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"The letters of speech: evidence from perceptual learning and selective adaptation" Professor Holger Mitterer (University of Malta, Department of Cognitive Science)
Tuesday, February 02, 2021, 01:00pm
Professor Holger Mitterer's website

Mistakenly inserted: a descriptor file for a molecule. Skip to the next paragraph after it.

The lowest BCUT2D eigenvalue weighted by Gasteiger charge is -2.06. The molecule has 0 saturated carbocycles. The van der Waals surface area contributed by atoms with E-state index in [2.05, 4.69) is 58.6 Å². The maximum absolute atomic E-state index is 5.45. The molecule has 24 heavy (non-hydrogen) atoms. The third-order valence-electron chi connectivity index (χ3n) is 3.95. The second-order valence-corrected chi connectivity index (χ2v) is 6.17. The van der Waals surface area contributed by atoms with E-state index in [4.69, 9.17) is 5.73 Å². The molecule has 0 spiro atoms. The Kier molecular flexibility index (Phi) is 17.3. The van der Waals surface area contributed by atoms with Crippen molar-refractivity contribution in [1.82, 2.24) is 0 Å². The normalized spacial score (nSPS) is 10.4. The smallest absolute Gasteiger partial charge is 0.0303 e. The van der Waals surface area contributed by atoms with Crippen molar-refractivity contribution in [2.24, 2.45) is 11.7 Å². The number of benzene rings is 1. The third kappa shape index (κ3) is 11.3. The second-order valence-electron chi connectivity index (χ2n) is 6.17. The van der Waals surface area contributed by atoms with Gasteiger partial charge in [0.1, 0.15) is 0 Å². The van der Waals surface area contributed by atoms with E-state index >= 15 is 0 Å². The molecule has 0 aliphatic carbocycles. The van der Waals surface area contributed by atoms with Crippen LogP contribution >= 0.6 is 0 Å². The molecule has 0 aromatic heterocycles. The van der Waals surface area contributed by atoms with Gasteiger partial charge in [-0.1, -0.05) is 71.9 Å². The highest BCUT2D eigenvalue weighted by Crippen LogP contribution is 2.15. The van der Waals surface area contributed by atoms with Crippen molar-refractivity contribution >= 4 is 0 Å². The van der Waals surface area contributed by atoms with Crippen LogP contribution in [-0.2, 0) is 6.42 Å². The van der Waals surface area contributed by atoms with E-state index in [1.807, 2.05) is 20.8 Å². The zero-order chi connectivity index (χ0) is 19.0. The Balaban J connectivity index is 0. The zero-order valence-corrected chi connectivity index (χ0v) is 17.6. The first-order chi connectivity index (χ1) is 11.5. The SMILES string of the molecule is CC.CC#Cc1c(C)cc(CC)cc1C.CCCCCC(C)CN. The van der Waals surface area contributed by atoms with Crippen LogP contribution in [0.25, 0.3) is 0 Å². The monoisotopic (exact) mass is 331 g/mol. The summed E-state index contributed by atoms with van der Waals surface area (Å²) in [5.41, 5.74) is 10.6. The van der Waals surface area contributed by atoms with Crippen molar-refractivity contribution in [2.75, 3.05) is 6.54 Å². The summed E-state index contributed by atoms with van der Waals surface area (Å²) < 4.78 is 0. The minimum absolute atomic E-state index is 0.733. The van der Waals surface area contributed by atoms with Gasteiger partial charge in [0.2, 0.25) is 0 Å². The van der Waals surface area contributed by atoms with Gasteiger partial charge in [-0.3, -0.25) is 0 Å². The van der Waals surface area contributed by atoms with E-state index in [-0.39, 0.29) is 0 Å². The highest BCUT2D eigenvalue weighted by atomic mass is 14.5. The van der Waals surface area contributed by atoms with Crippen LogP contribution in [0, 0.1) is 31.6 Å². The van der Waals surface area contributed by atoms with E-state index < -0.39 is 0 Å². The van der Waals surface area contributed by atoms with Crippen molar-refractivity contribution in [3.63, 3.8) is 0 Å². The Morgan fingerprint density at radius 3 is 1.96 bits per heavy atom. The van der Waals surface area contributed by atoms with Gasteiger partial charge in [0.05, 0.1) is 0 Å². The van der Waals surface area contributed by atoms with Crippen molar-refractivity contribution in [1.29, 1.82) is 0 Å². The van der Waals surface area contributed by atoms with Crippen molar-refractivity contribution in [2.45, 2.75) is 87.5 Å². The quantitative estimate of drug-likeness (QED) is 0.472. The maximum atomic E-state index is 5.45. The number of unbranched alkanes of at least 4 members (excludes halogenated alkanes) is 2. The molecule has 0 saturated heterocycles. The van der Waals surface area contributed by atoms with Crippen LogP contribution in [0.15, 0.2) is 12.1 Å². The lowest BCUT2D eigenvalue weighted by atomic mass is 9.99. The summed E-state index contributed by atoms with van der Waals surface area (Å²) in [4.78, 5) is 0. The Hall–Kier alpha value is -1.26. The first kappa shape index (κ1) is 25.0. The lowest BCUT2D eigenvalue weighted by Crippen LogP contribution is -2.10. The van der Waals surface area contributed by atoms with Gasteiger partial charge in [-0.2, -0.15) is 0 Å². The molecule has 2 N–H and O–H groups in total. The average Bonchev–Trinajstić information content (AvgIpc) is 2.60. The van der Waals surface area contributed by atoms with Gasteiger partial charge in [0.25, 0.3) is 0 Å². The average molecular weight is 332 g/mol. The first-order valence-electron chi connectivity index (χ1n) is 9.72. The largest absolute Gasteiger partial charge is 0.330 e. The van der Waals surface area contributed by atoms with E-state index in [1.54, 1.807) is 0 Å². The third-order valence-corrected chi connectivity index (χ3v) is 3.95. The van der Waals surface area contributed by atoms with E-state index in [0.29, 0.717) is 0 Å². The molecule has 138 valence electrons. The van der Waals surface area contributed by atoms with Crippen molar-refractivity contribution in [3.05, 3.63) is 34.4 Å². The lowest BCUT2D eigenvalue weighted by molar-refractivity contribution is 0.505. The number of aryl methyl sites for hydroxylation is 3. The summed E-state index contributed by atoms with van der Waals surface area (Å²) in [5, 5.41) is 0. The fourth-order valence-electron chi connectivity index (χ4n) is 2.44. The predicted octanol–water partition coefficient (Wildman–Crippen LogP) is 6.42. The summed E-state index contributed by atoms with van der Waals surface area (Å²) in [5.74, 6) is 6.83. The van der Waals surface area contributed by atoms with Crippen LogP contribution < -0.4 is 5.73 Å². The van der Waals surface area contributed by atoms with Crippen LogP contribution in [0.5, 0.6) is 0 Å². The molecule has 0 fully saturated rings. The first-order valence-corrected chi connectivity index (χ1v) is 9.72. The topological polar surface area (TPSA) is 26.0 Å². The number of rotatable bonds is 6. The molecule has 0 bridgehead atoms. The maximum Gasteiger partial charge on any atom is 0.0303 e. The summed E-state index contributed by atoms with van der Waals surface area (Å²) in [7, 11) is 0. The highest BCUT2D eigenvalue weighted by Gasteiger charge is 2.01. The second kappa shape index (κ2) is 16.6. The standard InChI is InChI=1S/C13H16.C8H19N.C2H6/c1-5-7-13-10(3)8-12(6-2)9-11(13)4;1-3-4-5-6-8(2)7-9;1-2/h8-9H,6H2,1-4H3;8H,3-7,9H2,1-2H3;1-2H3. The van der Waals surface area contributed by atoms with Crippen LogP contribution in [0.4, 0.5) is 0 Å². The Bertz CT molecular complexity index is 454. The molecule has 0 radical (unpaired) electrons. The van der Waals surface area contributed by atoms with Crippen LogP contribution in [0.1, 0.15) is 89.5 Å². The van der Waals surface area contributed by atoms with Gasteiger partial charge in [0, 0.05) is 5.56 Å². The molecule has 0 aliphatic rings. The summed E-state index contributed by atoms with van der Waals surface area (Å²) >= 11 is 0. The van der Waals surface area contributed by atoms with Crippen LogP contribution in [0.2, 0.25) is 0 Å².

Abstract: While every model of visual-word recognition for alphabetic scripts assumes that letters play an important role in mediating between the sensory input and lexical representations, no such clear consensus exists for spoken-word recognition. In this talk, I will provide an overview of recent developments in this unit-of-perception debate. Partly based on results from a perceptual learning paradigm there is at least a consensus that some form of intermediate unit is involved. However, the form of this unit is still under debate, with phonological features, articulatory features, allophones, and phonemes as most prominent contenders. I will argue that the same perceptual learning paradigm that led to the consensus that some form of intermediate unit is used can also be used to delineate the form of these units based on patterns of generalization or non-generalization of learning. A number of experiments using a variety of languages (Dutch, Korean, and German) suggest that a grain size similar to an allophone might be a good candidate. This line of research was then questioned by Bowers, Kazanina, and Andermanse (Journal of Memory and Language, 2016) based on findings from a selective adaptation paradigm. However, when properly controlled, selective-adaptation paradigms also support an allophonic type of unit that serves as an intermediary between acoustic input and lexical representations.